User Interface

1 mouse click on any cell = green (move west)
2 clicks = brown (move east)
3 clicks = peach (move north)
4 clicks = purple (move south)
5 clicks = blue

Space Bar = START
Z = STOP (repeat for CLEAR)


Both negotiating the rules of the game and implementing them, are good examples of playframing and, in this case, a lengthy process (depending upon one’s programming skills). The task of designing/programming the whole system represents one over-riding level of frame negotiation. The creative choices made by the player with regard to planting the seed and controlling any other timbre-related parameters (in subsequent “receiver” programs, perhaps in real-time) represents a sub-level of negotiation with the “givens” of the system.

(c) 2017 Marshall Heiser


Bozkurt, B. (2011). Otomata. [Computer software]. Istanbul: Earslap.

Gardner, M. (1970). Mathematical games: The fantastic combinations of John Conway’s new solitaire game “life.” In Scientific American, 223, 120-123. London, England: NPG.


Dylan: the playful artist

DURATION: 1 min., 14 sec.

In this short clip, Bob Dylan presents a powerful insight into his creative process circa 1966 (and indeed, creativity in general). It is also a good example of playframing.

What’s striking about the footage is not so much the playful process informing Dylan’s Burroughs-style wordplay, but the increasingly childlike, jubilant tone he displays whilst doing so. He starts off nonchalant, simply an out-of-towner scanning the text. His mood soon changes to mischievous, as he begins to mouth the words. As he invents new outrageous combinations, he becomes increasingly physical and energised. Jumping around like an excited child. He begins to laugh and grin; clearly rejoicing in his manipulation of the mundane. Calling out in an excited, giggly tone, he stomps his feet and swinging one arm around like a wild, emphatic pendulum.

This scene exemplifies not only the combinatorial play described by Einstein (Hadamard, 1945) but also Lieberman’s (1977) discussion/definition of “playfulness” (PF); a quality that may, or may not, be present in specific instances of play and indicated by the “glint-in-the eye” behavioural markers of (a) sense of humour, (b) spontaneity, described as a process of recombining things already known; and (c) manifest joy.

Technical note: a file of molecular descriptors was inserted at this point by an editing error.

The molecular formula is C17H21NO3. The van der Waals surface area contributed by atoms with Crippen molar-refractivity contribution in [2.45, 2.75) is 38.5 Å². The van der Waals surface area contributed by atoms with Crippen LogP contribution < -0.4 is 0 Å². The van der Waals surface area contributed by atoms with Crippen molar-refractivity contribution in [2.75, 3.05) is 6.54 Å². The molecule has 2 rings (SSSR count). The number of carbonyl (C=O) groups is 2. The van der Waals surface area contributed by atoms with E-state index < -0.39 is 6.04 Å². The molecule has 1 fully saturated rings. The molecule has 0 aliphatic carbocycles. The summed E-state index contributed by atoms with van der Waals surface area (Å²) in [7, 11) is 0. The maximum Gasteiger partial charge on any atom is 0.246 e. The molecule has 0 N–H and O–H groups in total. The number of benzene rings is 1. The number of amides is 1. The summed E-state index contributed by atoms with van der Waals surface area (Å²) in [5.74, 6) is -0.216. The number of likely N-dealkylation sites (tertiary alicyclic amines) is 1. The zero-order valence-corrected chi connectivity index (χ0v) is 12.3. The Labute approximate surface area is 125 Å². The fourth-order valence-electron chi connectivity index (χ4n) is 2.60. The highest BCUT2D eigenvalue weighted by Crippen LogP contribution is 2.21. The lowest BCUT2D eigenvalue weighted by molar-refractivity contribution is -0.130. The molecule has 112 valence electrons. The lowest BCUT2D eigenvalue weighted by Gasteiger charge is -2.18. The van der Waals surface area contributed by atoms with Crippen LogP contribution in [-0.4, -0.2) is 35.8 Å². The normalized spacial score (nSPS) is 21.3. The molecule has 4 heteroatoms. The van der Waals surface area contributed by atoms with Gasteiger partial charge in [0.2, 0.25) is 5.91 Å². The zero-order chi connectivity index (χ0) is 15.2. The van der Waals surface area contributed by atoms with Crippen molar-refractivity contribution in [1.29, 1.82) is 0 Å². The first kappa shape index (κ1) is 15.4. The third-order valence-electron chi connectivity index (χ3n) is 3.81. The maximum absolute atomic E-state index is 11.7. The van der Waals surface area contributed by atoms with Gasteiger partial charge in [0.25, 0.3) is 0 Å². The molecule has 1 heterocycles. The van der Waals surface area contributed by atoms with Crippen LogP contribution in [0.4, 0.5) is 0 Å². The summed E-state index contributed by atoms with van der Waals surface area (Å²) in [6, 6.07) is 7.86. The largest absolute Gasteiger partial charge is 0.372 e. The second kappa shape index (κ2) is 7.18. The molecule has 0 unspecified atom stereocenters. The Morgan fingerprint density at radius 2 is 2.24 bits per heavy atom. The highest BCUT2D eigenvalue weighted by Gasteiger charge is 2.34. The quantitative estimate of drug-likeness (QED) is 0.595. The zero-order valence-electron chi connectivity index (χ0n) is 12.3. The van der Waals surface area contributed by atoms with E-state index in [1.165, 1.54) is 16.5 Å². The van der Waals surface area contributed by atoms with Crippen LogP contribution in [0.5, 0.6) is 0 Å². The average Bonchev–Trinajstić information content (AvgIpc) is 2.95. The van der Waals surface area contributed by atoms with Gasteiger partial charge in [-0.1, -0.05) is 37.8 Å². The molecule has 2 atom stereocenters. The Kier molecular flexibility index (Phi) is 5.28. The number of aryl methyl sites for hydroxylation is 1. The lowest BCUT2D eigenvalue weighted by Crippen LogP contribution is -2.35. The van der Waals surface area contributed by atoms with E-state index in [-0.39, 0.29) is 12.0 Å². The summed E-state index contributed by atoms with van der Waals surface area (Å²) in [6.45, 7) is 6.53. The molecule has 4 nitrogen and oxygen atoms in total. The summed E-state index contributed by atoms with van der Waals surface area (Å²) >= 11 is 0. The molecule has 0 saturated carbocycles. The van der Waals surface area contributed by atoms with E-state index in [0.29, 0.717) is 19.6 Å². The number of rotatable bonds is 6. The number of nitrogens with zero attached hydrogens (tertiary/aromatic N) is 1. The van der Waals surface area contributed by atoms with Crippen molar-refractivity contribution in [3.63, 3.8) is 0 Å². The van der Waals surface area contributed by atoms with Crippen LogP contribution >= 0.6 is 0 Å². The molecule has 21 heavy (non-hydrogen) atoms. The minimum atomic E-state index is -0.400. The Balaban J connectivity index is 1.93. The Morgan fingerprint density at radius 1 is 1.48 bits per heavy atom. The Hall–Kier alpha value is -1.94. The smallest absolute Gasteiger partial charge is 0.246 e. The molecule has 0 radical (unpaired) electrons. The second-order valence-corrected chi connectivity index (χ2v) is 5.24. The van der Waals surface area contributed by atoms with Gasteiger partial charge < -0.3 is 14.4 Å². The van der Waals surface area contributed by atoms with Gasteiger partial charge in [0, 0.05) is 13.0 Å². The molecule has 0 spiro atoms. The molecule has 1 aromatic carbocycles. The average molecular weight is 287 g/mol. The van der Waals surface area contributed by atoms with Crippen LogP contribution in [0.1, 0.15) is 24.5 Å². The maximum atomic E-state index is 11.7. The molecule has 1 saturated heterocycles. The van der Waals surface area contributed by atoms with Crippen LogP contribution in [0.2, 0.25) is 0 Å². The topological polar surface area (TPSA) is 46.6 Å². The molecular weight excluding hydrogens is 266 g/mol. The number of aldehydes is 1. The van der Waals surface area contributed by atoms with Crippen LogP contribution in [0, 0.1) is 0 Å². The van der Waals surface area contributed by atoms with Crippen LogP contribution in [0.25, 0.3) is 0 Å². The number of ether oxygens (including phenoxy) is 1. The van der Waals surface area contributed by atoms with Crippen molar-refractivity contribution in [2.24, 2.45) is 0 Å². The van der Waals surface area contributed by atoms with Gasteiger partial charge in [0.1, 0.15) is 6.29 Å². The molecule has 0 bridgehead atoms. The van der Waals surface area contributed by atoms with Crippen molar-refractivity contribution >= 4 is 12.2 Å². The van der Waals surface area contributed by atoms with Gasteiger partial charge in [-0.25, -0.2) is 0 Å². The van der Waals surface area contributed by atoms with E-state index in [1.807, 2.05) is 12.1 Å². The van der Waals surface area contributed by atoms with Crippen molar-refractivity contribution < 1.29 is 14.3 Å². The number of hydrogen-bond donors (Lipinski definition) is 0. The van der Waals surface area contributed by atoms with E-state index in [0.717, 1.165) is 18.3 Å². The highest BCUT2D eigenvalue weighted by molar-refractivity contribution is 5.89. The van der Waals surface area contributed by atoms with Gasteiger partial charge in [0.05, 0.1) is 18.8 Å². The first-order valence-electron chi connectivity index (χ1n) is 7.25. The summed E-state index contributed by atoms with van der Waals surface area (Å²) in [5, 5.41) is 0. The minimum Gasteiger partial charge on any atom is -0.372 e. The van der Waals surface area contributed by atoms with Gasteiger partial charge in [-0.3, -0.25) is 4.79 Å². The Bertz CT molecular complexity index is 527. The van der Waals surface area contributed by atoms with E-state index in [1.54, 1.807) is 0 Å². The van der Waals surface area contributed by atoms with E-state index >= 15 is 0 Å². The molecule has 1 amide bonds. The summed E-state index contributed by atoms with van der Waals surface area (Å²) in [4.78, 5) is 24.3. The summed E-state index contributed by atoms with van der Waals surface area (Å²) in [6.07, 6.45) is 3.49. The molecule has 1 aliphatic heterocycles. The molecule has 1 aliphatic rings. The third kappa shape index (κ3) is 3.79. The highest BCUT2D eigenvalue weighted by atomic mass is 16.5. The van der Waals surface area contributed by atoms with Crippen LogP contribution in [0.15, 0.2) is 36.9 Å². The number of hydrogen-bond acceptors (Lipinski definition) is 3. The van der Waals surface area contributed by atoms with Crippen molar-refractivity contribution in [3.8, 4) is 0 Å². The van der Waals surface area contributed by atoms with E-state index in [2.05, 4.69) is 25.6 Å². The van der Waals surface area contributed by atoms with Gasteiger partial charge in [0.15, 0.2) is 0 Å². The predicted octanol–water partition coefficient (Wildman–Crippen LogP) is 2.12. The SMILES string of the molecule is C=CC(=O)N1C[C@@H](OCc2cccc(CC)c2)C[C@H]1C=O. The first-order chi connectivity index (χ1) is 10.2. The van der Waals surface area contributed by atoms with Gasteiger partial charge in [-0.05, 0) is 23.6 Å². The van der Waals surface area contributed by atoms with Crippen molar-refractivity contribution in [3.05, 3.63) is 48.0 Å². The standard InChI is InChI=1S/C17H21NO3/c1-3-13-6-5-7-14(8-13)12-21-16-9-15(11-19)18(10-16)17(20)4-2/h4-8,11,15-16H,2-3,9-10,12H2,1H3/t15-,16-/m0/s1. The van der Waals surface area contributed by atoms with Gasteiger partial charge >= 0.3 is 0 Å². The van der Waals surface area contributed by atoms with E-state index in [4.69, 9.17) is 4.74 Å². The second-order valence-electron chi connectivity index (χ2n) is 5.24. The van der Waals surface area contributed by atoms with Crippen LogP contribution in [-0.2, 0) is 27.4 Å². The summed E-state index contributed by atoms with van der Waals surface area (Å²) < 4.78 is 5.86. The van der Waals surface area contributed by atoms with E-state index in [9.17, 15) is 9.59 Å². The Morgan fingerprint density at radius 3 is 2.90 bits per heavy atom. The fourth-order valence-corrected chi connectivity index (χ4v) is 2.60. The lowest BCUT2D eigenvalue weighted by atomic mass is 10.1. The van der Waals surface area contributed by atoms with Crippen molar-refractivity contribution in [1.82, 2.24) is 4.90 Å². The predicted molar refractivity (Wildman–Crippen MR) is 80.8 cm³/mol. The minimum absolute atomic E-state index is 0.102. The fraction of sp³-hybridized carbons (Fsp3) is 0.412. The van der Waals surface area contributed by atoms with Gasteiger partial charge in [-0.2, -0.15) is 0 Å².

The above example also subtly illustrates Hutt’s (1979) contrasting of exploration and play. Dylan’s initial scanning of the sign, where he attempts to understand simply what this thing is is an example of exploration. His behaviour, after becoming familiar with the text and is stimulated to see what he can do with it, is deemed by Hutt to be play. As she explains: “In play the emphasis changes from ‘what does this object do?’ to ‘what can I do with this object?’” (1971, p. 246). These two actions are symptomatic of quite different frames of mind.

(c) 2015 Marshall Heiser



Please note: Portions of this article were presented in thesis form in the fulfillment of the requirements for the PhD of Marshall Heiser from Griffith University.

Hadamard, J. (1945). An essay on the psychology of invention in the mathematical field. Princeton, NJ: Princeton University Press.

Hutt, C. (1979). Exploration and play (#2). In B. Sutton-Smith (Ed.), Play and learning (pp.175-194). New York: Gardner Press.

Hutt, C. (1971). Exploration and play in children. In R. E. Herron & B. Sutton-Smith (Eds.), Child’s play (pp. 231-260). New York, NY: Wiley.

Lieberman, J. N. (1977). Playfulness: Its relationship to imagination and creativity. New York, NY: Academic Press.

Simple SATB Sequencer

This is a demonstration of a sequencer app built by Marshall Heiser using Max/MSP and the “playframing” approach to creative practice. The video features an impromptu, unedited jam session by the author with the program.


In the 21st Century, popular music creative practice, dissemination, and performance/reception have all been transformed by the rise of the internet, youtube and a general “democratisation of technology” (a term coined by Leyshon, 2009). Popular music making today is seen as a recreational activity for all to engage in (even for “non-musicians”) as much as it ever was a passive one. As a musician and songwriter, I once bemoaned the fact that the performer/audience, producer/consumer dichotomies (amongst other paradigms) had broken down to a point where it became increasingly difficult for individual’s identifying as a practitioners of music to justify their place in society. Now I embrace it.